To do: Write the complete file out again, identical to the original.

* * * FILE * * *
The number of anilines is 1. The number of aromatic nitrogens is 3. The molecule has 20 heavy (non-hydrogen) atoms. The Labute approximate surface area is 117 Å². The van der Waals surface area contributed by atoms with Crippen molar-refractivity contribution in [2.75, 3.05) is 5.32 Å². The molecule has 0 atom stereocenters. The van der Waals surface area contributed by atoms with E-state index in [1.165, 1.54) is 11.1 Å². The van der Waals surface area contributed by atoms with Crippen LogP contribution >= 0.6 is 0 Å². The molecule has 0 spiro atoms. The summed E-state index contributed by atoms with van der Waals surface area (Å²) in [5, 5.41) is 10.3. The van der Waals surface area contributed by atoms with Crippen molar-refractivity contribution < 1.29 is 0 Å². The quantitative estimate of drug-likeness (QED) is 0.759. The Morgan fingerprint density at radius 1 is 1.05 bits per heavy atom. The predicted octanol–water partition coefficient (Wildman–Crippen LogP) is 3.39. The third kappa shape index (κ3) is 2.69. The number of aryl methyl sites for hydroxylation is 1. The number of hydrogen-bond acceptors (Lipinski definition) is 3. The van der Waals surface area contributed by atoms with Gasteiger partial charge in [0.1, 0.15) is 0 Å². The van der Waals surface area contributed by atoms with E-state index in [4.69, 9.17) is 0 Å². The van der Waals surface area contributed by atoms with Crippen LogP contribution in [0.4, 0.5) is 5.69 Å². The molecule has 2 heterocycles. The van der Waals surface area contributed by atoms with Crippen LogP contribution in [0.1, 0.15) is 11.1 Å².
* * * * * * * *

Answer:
The number of anilines is 1. The number of aromatic nitrogens is 3. The molecule has 20 heavy (non-hydrogen) atoms. The Labute approximate surface area is 117 Å². The van der Waals surface area contributed by atoms with Crippen molar-refractivity contribution in [2.75, 3.05) is 5.32 Å². The molecule has 0 atom stereocenters. The van der Waals surface area contributed by atoms with E-state index in [1.165, 1.54) is 11.1 Å². The van der Waals surface area contributed by atoms with Crippen LogP contribution >= 0.6 is 0 Å². The molecule has 0 spiro atoms. The summed E-state index contributed by atoms with van der Waals surface area (Å²) in [5, 5.41) is 10.3. The van der Waals surface area contributed by atoms with Crippen molar-refractivity contribution < 1.29 is 0 Å². The quantitative estimate of drug-likeness (QED) is 0.759. The Morgan fingerprint density at radius 1 is 1.05 bits per heavy atom. The predicted octanol–water partition coefficient (Wildman–Crippen LogP) is 3.39. The third kappa shape index (κ3) is 2.69. The number of aryl methyl sites for hydroxylation is 1. The number of hydrogen-bond acceptors (Lipinski definition) is 3. The van der Waals surface area contributed by atoms with Gasteiger partial charge in [0.1, 0.15) is 0 Å². The van der Waals surface area contributed by atoms with E-state index in [4.69, 9.17) is 0 Å². The van der Waals surface area contributed by atoms with Crippen LogP contribution in [0.4, 0.5) is 5.69 Å². The molecule has 2 heterocycles. The van der Waals surface area contributed by atoms with Crippen LogP contribution in [0.1, 0.15) is 11.1 Å².